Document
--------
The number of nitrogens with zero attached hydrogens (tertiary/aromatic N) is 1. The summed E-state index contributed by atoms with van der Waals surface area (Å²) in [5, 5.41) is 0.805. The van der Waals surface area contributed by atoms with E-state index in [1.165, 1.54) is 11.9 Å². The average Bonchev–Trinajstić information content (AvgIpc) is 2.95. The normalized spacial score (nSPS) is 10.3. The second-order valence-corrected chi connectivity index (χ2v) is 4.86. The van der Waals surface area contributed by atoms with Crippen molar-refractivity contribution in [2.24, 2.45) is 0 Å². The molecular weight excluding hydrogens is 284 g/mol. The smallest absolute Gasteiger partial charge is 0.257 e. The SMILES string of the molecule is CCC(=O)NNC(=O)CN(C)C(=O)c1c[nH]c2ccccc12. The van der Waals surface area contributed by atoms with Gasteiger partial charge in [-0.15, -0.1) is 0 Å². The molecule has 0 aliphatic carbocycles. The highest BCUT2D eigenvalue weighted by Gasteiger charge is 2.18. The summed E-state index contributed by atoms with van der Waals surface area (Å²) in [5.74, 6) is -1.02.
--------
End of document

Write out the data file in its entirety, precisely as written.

The number of nitrogens with zero attached hydrogens (tertiary/aromatic N) is 1. The summed E-state index contributed by atoms with van der Waals surface area (Å²) in [5, 5.41) is 0.805. The van der Waals surface area contributed by atoms with E-state index in [1.165, 1.54) is 11.9 Å². The average Bonchev–Trinajstić information content (AvgIpc) is 2.95. The normalized spacial score (nSPS) is 10.3. The second-order valence-corrected chi connectivity index (χ2v) is 4.86. The van der Waals surface area contributed by atoms with Crippen molar-refractivity contribution in [2.24, 2.45) is 0 Å². The molecular weight excluding hydrogens is 284 g/mol. The smallest absolute Gasteiger partial charge is 0.257 e. The SMILES string of the molecule is CCC(=O)NNC(=O)CN(C)C(=O)c1c[nH]c2ccccc12. The van der Waals surface area contributed by atoms with Gasteiger partial charge in [-0.15, -0.1) is 0 Å². The molecule has 0 aliphatic carbocycles. The highest BCUT2D eigenvalue weighted by Gasteiger charge is 2.18. The summed E-state index contributed by atoms with van der Waals surface area (Å²) in [5.74, 6) is -1.02.